icon bookmark-bicon bookmarkicon cameraicon checkicon chevron downicon chevron lefticon chevron righticon chevron upicon closeicon v-compressicon downloadicon editicon v-expandicon fbicon fileicon filtericon flag ruicon full chevron downicon full chevron lefticon full chevron righticon full chevron upicon gpicon insicon mailicon moveicon-musicicon mutedicon nomutedicon okicon v-pauseicon v-playicon searchicon shareicon sign inicon sign upicon stepbackicon stepforicon swipe downicon tagicon tagsicon tgicon trashicon twicon vkicon yticon wticon fm
10 Feb, 2019 06:54

Repealing voter disenfranchisement in New Jersey

More than six million United States citizens are currently denied the right to vote due to state laws that disenfranchise citizens who have been convicted of a felony. More than 75 percent of these disenfranchised citizens are not in prison, and more than half have completed all terms of parole and probation. The US is unique in the civil consequences it applies to its criminal population, almost certainly the only country in the world that disenfranchises a significant number of people who are either no longer incarcerated or were never in prison at all. Activists and advocates, though, are fighting back by reforming state laws. Ron Pierce, a Democracy and Justice Fellow at the New Jersey Institute of Social Justice, who was formerly incarcerated, and Scott Novakowski, associate counsel at the New Jersey Institute for Social Justice, joined Chris Hedges to talk about the fight they are leading to repeal voting disenfranchisement in the state of New Jersey.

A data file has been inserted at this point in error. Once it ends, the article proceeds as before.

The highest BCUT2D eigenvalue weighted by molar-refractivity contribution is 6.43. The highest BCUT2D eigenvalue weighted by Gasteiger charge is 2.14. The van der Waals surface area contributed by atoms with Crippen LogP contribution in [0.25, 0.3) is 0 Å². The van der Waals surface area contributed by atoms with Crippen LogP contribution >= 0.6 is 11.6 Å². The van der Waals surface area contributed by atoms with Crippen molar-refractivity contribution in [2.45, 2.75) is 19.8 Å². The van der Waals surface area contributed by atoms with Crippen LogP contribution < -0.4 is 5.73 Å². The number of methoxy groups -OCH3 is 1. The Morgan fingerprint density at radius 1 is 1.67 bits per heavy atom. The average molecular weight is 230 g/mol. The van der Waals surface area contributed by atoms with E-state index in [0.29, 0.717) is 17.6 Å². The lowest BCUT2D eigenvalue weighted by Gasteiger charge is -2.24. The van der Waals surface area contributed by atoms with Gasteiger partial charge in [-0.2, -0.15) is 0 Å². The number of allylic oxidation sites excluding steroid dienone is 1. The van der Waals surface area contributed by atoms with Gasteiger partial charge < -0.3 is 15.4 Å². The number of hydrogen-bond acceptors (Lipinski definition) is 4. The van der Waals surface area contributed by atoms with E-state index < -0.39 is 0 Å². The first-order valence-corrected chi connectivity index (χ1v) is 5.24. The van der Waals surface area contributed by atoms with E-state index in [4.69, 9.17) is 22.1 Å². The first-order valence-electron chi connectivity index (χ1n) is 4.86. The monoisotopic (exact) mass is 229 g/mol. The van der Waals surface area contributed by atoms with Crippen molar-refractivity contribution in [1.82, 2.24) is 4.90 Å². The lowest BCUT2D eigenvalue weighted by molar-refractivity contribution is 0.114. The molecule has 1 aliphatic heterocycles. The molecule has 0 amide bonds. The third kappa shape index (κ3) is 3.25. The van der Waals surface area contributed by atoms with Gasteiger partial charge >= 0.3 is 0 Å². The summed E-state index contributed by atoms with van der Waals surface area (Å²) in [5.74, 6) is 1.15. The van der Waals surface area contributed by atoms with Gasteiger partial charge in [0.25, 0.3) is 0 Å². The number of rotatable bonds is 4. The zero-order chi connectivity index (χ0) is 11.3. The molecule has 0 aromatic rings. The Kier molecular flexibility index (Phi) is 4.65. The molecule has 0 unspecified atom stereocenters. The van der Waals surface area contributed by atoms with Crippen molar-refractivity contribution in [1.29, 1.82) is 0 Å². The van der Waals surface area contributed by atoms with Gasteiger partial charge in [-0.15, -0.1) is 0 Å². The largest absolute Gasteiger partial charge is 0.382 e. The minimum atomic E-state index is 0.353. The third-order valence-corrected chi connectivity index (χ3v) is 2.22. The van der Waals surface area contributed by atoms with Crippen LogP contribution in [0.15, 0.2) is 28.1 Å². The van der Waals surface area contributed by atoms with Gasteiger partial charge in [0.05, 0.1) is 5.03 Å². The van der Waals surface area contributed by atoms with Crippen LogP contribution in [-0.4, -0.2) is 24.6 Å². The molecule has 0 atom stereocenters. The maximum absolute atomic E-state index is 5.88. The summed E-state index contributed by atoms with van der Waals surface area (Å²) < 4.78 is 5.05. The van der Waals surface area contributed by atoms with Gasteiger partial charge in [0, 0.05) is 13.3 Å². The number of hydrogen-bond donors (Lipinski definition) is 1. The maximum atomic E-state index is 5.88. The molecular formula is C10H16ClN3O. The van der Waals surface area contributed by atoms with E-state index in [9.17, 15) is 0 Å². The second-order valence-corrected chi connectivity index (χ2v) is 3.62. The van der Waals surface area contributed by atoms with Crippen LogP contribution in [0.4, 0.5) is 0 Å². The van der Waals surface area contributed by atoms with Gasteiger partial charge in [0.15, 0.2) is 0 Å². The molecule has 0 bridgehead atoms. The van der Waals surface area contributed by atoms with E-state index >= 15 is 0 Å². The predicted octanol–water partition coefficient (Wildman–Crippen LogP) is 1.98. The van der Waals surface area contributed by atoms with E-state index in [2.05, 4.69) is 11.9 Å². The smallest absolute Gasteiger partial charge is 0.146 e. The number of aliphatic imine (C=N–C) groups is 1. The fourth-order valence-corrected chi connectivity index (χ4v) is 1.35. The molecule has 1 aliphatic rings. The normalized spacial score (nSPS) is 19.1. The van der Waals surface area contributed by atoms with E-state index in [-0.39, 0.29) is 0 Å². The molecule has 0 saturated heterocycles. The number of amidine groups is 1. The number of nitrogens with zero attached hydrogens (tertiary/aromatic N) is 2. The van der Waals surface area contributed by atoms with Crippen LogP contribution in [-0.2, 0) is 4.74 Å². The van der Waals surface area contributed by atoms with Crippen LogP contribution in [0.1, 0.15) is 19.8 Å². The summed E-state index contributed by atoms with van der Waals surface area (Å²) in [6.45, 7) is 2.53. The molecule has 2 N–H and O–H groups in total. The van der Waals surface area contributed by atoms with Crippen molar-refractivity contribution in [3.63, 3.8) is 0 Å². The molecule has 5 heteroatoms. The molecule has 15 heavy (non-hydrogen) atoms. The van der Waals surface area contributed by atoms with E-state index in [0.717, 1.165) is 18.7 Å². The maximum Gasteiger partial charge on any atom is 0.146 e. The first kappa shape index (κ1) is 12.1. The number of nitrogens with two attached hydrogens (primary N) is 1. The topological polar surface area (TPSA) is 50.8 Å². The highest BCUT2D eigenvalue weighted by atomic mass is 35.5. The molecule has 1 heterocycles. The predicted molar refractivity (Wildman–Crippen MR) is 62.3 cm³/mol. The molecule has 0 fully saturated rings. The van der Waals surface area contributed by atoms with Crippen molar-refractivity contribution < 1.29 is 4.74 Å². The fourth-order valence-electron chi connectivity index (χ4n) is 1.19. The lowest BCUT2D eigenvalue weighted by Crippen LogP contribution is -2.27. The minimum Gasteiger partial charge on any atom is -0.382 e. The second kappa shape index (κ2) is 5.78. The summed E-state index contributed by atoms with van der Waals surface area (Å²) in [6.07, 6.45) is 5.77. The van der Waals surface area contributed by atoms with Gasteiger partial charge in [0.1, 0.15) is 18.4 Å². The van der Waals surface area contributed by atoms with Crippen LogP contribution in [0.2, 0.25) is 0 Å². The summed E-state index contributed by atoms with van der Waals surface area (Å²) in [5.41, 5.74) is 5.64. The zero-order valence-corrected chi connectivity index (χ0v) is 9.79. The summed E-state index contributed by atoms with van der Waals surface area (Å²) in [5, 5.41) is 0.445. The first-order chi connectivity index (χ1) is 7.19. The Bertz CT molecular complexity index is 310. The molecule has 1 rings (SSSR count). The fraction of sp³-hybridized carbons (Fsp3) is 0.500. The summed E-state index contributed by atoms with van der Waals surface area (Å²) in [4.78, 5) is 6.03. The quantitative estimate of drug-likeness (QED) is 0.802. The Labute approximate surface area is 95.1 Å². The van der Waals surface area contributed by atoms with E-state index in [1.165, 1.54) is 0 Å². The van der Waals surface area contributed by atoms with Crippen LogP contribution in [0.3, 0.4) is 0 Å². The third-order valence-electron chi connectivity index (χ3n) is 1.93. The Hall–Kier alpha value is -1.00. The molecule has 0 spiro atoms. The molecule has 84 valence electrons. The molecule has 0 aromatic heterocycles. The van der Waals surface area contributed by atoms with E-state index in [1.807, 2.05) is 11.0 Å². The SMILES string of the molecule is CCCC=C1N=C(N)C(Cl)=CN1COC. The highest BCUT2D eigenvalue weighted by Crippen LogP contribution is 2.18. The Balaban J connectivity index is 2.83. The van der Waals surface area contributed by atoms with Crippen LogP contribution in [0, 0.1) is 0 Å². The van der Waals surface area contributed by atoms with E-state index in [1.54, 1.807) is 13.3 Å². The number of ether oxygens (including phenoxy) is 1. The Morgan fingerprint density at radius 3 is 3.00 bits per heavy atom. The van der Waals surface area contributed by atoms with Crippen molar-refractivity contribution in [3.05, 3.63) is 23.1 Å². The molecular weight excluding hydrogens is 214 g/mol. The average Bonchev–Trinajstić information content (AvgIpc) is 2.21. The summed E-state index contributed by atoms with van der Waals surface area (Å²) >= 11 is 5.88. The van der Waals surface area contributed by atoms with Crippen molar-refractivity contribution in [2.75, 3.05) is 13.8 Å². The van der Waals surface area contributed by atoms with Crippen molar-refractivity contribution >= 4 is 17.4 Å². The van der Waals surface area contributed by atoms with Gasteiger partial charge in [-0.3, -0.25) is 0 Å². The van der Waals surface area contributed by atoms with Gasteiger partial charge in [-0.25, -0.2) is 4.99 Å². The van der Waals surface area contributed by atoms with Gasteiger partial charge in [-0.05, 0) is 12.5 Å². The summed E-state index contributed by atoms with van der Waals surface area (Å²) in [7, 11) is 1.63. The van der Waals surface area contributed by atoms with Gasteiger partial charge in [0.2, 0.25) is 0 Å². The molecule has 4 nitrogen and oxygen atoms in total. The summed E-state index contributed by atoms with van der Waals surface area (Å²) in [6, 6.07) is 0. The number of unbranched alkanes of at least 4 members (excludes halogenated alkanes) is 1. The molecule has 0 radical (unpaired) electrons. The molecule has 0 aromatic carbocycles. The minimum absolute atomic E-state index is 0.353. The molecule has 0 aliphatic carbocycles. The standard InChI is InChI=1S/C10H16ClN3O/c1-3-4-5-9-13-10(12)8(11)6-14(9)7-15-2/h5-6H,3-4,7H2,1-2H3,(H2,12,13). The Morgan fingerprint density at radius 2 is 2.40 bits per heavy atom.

Follow us on Facebook: Facebook.com/OnContactRT